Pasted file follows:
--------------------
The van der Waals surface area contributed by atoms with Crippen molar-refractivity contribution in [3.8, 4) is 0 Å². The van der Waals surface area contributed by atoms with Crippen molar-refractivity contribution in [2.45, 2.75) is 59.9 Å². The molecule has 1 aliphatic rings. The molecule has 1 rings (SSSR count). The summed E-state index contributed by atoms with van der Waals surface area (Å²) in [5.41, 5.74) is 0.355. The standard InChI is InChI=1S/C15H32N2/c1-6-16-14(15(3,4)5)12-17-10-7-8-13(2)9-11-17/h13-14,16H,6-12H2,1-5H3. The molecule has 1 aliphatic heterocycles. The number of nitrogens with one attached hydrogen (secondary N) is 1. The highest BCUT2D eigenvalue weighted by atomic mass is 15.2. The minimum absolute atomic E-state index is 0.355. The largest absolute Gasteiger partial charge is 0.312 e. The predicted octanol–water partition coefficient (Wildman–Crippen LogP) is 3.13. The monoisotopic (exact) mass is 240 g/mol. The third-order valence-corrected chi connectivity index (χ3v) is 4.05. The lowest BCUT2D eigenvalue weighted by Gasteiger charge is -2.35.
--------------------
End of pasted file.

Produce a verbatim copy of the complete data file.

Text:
The van der Waals surface area contributed by atoms with Crippen molar-refractivity contribution in [3.8, 4) is 0 Å². The van der Waals surface area contributed by atoms with Crippen molar-refractivity contribution in [2.45, 2.75) is 59.9 Å². The molecule has 1 aliphatic rings. The molecule has 1 rings (SSSR count). The summed E-state index contributed by atoms with van der Waals surface area (Å²) in [5.41, 5.74) is 0.355. The standard InChI is InChI=1S/C15H32N2/c1-6-16-14(15(3,4)5)12-17-10-7-8-13(2)9-11-17/h13-14,16H,6-12H2,1-5H3. The molecule has 1 aliphatic heterocycles. The number of nitrogens with one attached hydrogen (secondary N) is 1. The highest BCUT2D eigenvalue weighted by atomic mass is 15.2. The minimum absolute atomic E-state index is 0.355. The largest absolute Gasteiger partial charge is 0.312 e. The predicted octanol–water partition coefficient (Wildman–Crippen LogP) is 3.13. The monoisotopic (exact) mass is 240 g/mol. The third-order valence-corrected chi connectivity index (χ3v) is 4.05. The lowest BCUT2D eigenvalue weighted by Gasteiger charge is -2.35.